Aside from that, take a look at the long-term property value trends in the area(s) where you are looking. While past performance is no indicator of future performance, the data should serve as a guide of sorts to help you form an opinion regarding the demand for property in that location.


2. Putting Together a Deposit

With your plan now in place, you have the framework for what sort of property you might want to invest in. You might be thinking about a loan already, but before that, it’s time to put together a deposit.

Nowadays, you can invest with a deposit that is worth as little as 5% of the value of the property. In this case, you will generally need to pay lenders mortgage insurance (LMI), although there are some exceptions. Outside of these generous provisions, you generally need to put together a 20% deposit to invest in real estate.

We all know it is difficult to accumulate cash savings in this environment, but fortunately, you don’t necessarily require cash for the purposes of a deposit for an investment property. Instead, if you have built up enough equity in a home you already own, you can use the equity as a deposit for your investment property.

Of course, not everyone owns their own home, which may rule out this option for some. If this sounds like you, look into a guarantor loan, which effectively allows a guarantor to put forward the equity in their home as a deposit for your investment property. However, always think about the legal and personal consequences at hand, especially if the guarantor is a relative, as relations could turn sour if things don’t work out.

The amount of your deposit will ultimately help you decide on the type of investment loan (e.g. variable rate or fixed rate), and the terms that you might be willing to accept. Investment loans typically come with a higher interest rate due to greater risks, but the Growthfront team is available to explain all the ins and outs of different investment loans.


3. Establishing Costs

Even if you don’t put forward a cash deposit, you shouldn’t look past the fact that you will need to meet a number of expenses as an investment property owner.

The easiest way to break these down and establish your overall costs is by grouping said expenses into one-off costs, and ongoing costs.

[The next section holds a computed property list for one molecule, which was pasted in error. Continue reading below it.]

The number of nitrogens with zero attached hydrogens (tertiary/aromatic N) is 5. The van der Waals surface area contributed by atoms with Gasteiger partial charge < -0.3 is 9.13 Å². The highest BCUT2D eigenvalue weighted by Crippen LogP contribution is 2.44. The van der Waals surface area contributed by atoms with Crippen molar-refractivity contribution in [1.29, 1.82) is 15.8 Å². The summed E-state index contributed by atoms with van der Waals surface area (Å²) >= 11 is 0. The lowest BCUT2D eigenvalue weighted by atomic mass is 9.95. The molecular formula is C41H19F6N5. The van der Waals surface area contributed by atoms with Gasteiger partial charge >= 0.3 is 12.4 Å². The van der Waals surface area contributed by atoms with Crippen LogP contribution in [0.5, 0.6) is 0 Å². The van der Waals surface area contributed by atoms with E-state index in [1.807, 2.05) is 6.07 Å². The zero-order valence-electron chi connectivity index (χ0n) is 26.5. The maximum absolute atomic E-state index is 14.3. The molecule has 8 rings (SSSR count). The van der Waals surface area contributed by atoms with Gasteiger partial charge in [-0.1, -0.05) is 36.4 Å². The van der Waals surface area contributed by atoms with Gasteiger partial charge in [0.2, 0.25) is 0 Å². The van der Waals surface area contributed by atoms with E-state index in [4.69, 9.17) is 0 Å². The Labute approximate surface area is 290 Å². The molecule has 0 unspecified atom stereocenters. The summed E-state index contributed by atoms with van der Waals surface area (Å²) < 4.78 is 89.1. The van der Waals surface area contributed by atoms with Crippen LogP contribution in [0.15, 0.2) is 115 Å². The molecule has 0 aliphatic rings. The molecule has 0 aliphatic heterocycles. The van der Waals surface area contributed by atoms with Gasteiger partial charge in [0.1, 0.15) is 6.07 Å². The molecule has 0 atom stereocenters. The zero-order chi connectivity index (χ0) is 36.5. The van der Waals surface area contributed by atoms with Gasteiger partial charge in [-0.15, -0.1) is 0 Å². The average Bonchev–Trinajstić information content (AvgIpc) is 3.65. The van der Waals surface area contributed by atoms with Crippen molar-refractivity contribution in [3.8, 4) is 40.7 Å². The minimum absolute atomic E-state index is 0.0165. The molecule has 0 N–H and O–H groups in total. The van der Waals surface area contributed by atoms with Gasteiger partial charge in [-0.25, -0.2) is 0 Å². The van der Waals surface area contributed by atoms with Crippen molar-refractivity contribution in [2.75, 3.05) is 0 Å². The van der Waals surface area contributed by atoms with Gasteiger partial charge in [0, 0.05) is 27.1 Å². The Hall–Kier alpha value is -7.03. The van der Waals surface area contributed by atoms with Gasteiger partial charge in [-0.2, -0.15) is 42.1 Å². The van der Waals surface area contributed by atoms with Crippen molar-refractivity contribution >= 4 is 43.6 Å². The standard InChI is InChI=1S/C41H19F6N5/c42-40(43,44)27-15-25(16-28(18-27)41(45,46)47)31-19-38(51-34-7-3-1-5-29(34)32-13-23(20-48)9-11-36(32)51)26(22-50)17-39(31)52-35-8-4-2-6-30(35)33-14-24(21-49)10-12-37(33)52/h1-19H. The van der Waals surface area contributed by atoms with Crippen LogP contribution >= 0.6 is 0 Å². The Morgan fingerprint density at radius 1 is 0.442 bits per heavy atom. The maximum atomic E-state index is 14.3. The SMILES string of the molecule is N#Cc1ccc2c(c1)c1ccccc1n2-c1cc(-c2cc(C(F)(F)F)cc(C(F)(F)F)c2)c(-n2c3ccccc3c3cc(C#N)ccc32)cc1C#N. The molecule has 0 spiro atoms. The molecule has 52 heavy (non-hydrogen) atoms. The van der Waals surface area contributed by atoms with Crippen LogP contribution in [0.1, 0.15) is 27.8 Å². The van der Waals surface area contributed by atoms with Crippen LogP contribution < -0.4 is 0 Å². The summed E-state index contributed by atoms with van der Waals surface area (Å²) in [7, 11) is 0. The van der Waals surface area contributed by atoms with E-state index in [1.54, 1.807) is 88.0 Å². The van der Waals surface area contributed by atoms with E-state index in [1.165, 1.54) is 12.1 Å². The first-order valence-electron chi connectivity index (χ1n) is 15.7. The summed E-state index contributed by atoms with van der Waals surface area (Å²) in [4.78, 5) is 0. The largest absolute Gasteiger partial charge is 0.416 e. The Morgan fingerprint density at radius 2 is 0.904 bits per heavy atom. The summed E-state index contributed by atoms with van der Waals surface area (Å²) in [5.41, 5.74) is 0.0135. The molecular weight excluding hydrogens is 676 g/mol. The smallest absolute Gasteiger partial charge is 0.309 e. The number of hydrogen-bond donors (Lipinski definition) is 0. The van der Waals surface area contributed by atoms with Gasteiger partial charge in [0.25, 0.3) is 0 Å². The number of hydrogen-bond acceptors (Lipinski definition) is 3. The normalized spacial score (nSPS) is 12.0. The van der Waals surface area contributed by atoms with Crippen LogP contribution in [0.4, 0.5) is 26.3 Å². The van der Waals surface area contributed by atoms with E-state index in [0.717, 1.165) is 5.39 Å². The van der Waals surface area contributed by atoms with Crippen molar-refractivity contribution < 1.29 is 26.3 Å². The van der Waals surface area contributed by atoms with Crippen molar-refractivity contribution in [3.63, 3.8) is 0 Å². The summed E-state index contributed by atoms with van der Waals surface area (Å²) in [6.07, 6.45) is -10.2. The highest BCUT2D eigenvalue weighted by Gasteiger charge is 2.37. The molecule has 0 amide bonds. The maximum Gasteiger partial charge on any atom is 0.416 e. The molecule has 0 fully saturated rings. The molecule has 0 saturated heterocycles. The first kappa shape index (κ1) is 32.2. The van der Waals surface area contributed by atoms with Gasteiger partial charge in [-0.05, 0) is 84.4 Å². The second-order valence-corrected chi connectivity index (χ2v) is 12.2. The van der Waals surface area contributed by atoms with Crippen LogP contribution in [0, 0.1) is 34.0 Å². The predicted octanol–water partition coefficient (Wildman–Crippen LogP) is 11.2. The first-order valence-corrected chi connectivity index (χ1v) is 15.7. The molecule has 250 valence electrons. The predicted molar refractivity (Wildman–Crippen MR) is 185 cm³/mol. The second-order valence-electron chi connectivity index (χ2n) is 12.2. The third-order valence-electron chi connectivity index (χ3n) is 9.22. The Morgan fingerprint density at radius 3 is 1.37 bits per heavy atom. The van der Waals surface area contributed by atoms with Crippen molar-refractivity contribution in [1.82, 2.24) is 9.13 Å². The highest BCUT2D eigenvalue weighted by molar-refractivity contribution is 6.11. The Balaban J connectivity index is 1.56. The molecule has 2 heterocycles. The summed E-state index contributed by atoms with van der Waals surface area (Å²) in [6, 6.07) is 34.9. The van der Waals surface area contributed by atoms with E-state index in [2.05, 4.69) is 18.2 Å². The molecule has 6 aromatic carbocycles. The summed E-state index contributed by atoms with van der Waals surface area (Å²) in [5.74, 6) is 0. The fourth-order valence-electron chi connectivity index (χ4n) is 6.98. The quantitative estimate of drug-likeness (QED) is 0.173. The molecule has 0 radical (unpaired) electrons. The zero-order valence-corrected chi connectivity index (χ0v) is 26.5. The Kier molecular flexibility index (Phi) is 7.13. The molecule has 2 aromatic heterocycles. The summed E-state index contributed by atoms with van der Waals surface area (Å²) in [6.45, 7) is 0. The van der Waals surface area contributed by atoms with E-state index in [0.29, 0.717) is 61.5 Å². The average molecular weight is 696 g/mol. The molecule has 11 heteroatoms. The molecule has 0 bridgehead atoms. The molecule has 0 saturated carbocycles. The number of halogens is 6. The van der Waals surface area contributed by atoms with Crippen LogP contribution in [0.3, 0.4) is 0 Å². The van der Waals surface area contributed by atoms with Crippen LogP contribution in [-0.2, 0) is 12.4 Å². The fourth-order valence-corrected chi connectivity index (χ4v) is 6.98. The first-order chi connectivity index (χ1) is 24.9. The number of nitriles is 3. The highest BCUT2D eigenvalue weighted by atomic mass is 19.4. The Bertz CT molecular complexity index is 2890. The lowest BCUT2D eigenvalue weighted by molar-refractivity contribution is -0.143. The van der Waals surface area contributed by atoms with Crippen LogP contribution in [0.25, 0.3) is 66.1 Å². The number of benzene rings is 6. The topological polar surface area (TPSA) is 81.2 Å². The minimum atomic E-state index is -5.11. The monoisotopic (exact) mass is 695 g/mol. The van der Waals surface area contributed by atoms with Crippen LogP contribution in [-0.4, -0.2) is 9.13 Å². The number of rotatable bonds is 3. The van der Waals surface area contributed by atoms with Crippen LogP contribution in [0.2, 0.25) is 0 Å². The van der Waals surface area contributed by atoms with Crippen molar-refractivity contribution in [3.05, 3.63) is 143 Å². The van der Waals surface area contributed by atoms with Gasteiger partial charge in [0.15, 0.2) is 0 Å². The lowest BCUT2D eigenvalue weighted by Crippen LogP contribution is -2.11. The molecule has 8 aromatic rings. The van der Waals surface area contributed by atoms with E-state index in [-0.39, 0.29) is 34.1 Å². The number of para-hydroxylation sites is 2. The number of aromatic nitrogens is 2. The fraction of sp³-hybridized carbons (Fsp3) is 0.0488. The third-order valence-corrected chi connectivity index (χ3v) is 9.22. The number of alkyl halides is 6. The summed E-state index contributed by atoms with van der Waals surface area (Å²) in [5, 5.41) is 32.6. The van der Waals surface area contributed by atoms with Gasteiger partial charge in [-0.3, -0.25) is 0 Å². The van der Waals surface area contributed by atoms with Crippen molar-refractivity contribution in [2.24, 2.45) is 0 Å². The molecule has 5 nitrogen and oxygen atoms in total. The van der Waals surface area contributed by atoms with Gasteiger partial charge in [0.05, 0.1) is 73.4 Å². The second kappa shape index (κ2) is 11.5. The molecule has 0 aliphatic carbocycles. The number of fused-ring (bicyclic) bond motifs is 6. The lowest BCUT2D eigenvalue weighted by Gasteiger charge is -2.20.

In terms of one-off costs, these are expenses that you need to pay up-front when you purchase the investment property. These are either taxes, legal requirements, or costs that relate to the condition and status of the property. More specifically, these might include:

  • Stamp duty

  • Legal and/or conveyancing fees

  • Loan application fees

  • Pest and building inspections

  • Strata searches (for apartments and townhouses)

On the other hand, ongoing expenses relate to managing the investment property. On the plus side, a number of these costs are tax-deductible, which means you may be eligible for a tax break. We can help you identify some of the common benefits available, but you may also wish to speak to your accountant. Examples of ongoing expenses might include:

  • Loan interest expenses

  • Council and utility rates

  • Maintenance and repairs

  • Body corporate fees

  • Real estate management fees (i.e. letting and advertising)

  • Landlord insurance

  • Land tax


4. Apply for an Investment Property Loan

With all your planning and budgeting now complete, it’s time to tackle what is arguably the biggest hurdle many property investors face. That is, applying for an investment property loan.

This is also perhaps the most daunting step, because one little error here could result in a big setback, or even missing out on an investment property altogether.

Given the importance of this step, we always recommend engaging a professional for assistance, and that’s what we are here for. We’ll help assess all the different investment loan options so you can set yourself up for the best chance of success.


Comentarios


bottom of page